Kanji, the Chinese characters which were imported in the 4th century A.D. through the Korean Peninsular, are pictographs used to designate words or parts of words. While they were being imported the characters kept their original Chinese meanings, called onyoumi or on reading, but were also given the equivalent meaning in Japanese, called the kunyoumi or kun reading. For example:
The character 山, meaning mountain, can be read as san, the onyoumi, as in Fuji-san (Mt. Fuji) or yama, the kunyoumi as in Kabutoyama (Mt Kabuto). More information about this can be found at http://www.kanji.org/kanji/japanese/writing/outline.htm .

With over 4,000 recognized characters, the ability to read and write Kanji fluently takes a long time to acquire. Japanese people start to study Kanji in the first grade of elementary school and continue to study Kanji through High School graduation.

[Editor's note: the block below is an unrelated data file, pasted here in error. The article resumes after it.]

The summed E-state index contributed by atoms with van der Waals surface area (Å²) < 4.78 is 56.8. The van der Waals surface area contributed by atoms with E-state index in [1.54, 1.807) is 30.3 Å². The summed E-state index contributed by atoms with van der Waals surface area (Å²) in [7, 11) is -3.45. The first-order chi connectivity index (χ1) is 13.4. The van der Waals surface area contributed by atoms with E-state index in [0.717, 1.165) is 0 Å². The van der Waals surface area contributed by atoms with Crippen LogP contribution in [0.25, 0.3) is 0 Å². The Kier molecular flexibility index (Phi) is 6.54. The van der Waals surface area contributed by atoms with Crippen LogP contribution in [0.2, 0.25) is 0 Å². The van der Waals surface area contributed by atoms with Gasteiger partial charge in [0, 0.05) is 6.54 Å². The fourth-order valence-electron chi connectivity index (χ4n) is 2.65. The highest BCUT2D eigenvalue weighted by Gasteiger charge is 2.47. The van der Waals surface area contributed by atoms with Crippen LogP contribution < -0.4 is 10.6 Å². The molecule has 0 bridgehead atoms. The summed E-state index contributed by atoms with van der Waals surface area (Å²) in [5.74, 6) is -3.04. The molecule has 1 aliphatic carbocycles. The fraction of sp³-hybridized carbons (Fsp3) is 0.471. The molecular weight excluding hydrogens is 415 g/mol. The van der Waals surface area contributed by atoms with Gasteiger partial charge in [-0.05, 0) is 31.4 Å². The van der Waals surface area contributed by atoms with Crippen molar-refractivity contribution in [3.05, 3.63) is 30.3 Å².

To learn to read and write Kanji for travel purposes would be a daunting task. However, there are some characters, beyond city names, that are easy to recognize and would be useful for travel purposes. They are:

  • お手洗 – oterai - Toilet
  • お酒 -osake – Alcohol
  • 男 – otoko – men
  • 女 – onna - women
  • 北 – kita - North
  • 東 – higashi - East
  • 南 – minami - South
  • 西 – nishi - west
  • 口 – guchi - exit
  • 駅 – eki - station
  • 月 – getsu – month
  • 日 – nichi – day

This means 9月3日 is September 3rd.



Basic Grammar



© scudamor

Word order

English and other Latin based languages basic word order is Subject, Verb, Object, e.g. I bought a shirt. With I being the subject bought the verb and shirt the object.

However the basic word order in Japanese is subject, object, verb, e.g. watashi wa shaatsu o kaimashita or I a shirt bought. In a lot of conversations and situations if the subject is understood it is not said.